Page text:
Have you ever wondered why some students succeed and some do not? Is the reason for success how the teacher is teaching the subject or is it the way the student is learning the material despite how the teacher is teaching the material? This presentation will provide information regarding how to identify the best way to teach the content to the students for the highest probability for success in the classroom thus resulting in success on the job.

Okie Wolfe

Survival of the Fittest

This mini workshop will discuss how one organization not only survived but tripled in size andfunding during lean times. Thinking outside the box with creative fundraising, innovative programming and effective management of volunteers will allow your program to survive and thrive in times of scarce resources.

Joan Peterson & Fiona Van Gheem

Teaching Adults with Learning Disabilities - and Amazing Apps To Help!

This interactive session begins with an introduction to instructional strategies to use with adult students who have learning disabilities. Participants will have the opportunity to practice each strategy during the session, and it includes both individual and small group strategies. The instructional strategy practice is followed by an overview of new and amazing free/cheap apps that adult students with learning disabilities can use to improve their learning, practice basic skills, improve organization, and provide access to alternative methods of information processing.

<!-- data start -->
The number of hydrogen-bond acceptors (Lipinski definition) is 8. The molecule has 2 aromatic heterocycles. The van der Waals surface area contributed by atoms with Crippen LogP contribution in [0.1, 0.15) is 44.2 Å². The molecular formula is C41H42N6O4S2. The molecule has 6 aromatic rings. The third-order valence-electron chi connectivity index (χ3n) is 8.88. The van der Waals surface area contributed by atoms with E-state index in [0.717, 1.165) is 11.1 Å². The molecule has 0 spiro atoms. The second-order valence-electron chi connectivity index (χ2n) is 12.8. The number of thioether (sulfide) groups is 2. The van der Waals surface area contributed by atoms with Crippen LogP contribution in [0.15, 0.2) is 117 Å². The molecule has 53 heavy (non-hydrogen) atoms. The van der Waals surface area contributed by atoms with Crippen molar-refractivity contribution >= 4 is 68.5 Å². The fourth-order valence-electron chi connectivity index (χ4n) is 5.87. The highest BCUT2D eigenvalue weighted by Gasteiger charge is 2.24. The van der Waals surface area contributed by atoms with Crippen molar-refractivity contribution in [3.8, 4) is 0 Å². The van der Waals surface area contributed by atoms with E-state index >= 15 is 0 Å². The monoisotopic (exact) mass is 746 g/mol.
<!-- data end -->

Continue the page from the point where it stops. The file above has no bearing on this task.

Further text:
Patricia White & Klaus Neu

Teaching Basic Literacy to Hispanics

Learn how to use a free curriculum to teach how to read and write to illiterate Hispanics in their native language. Help create a foundation that will allow adult learners to transition to ESL classes.

Yolanda Medina

Teaching ESL Citizenship Classes

Have you ever had a student inquire about taking a citizenship class? Have you ever thought about teaching citizenship but not known where to start? Come to this session and learn how to structure a citizenship class and present the material in an organized, interesting way so students can grasp the basics, pass the test, and become proud new US citizens.

Harriet Withers & Ashley VonderBecke

Technology Integration for Enriched Learning

This presentation will provide an overview of why and how technology is used to enhance instruction learning in the Waubonsee Community College Adult Education Program. Workshop participants will participate in discussions and hands on activities that demonstrate how technology is integrated through a variety of methods to support student learning.

Nancy Horton

The CAPITAL Project: Mobile Applications for Improving Literacy in Adult Learners